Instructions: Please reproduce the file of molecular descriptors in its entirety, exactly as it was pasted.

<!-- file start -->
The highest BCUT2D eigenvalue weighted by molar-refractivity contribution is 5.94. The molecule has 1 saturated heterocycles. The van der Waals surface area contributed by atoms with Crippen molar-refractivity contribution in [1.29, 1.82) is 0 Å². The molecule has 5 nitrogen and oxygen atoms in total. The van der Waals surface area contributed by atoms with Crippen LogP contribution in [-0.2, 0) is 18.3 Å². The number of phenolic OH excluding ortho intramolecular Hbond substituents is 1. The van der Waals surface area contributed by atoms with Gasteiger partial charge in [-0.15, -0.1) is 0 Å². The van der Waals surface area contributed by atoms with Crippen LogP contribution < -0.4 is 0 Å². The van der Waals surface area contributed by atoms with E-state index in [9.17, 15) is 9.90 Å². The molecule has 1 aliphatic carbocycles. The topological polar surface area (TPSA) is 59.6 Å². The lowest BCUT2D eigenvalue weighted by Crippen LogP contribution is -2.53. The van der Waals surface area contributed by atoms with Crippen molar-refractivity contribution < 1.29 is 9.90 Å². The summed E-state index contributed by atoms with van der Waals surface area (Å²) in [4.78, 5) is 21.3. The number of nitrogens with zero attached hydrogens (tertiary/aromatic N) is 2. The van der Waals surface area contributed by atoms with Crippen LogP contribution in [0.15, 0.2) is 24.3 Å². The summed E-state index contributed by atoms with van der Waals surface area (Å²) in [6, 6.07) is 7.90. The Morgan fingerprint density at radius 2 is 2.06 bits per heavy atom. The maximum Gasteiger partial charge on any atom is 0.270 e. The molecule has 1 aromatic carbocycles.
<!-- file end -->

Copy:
The highest BCUT2D eigenvalue weighted by molar-refractivity contribution is 5.94. The molecule has 1 saturated heterocycles. The van der Waals surface area contributed by atoms with Crippen molar-refractivity contribution in [1.29, 1.82) is 0 Å². The molecule has 5 nitrogen and oxygen atoms in total. The van der Waals surface area contributed by atoms with Crippen LogP contribution in [-0.2, 0) is 18.3 Å². The number of phenolic OH excluding ortho intramolecular Hbond substituents is 1. The van der Waals surface area contributed by atoms with Gasteiger partial charge in [-0.15, -0.1) is 0 Å². The van der Waals surface area contributed by atoms with Crippen LogP contribution < -0.4 is 0 Å². The van der Waals surface area contributed by atoms with E-state index in [9.17, 15) is 9.90 Å². The molecule has 1 aliphatic carbocycles. The topological polar surface area (TPSA) is 59.6 Å². The lowest BCUT2D eigenvalue weighted by Crippen LogP contribution is -2.53. The van der Waals surface area contributed by atoms with Crippen molar-refractivity contribution < 1.29 is 9.90 Å². The summed E-state index contributed by atoms with van der Waals surface area (Å²) in [4.78, 5) is 21.3. The number of nitrogens with zero attached hydrogens (tertiary/aromatic N) is 2. The van der Waals surface area contributed by atoms with Crippen LogP contribution in [0.15, 0.2) is 24.3 Å². The summed E-state index contributed by atoms with van der Waals surface area (Å²) in [6, 6.07) is 7.90. The Morgan fingerprint density at radius 2 is 2.06 bits per heavy atom. The maximum Gasteiger partial charge on any atom is 0.270 e. The molecule has 1 aromatic carbocycles.